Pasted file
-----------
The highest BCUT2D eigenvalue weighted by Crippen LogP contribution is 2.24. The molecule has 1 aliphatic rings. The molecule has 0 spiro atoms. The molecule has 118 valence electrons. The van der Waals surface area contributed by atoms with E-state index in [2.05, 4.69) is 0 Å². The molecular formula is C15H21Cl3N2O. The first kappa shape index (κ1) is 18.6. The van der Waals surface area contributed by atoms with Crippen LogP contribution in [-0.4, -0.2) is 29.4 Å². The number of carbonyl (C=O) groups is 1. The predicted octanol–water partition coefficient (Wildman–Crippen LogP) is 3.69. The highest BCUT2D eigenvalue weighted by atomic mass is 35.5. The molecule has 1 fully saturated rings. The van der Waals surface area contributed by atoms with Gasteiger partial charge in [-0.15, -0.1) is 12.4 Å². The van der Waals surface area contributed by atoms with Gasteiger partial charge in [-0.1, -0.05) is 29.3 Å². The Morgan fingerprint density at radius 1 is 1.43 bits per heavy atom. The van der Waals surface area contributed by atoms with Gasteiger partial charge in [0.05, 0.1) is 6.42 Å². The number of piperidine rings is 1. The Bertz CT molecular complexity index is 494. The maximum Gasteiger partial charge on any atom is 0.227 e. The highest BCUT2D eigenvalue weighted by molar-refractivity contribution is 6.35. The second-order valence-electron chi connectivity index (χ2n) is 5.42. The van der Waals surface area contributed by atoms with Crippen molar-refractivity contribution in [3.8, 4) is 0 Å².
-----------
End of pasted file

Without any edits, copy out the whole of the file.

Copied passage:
The highest BCUT2D eigenvalue weighted by Crippen LogP contribution is 2.24. The molecule has 1 aliphatic rings. The molecule has 0 spiro atoms. The molecule has 118 valence electrons. The van der Waals surface area contributed by atoms with E-state index in [2.05, 4.69) is 0 Å². The molecular formula is C15H21Cl3N2O. The first kappa shape index (κ1) is 18.6. The van der Waals surface area contributed by atoms with Crippen LogP contribution in [-0.4, -0.2) is 29.4 Å². The number of carbonyl (C=O) groups is 1. The predicted octanol–water partition coefficient (Wildman–Crippen LogP) is 3.69. The highest BCUT2D eigenvalue weighted by atomic mass is 35.5. The molecule has 1 fully saturated rings. The van der Waals surface area contributed by atoms with Gasteiger partial charge in [-0.15, -0.1) is 12.4 Å². The van der Waals surface area contributed by atoms with Gasteiger partial charge in [-0.1, -0.05) is 29.3 Å². The Morgan fingerprint density at radius 1 is 1.43 bits per heavy atom. The van der Waals surface area contributed by atoms with Gasteiger partial charge in [0.05, 0.1) is 6.42 Å². The number of piperidine rings is 1. The Bertz CT molecular complexity index is 494. The maximum Gasteiger partial charge on any atom is 0.227 e. The highest BCUT2D eigenvalue weighted by molar-refractivity contribution is 6.35. The second-order valence-electron chi connectivity index (χ2n) is 5.42. The van der Waals surface area contributed by atoms with Crippen molar-refractivity contribution in [3.8, 4) is 0 Å².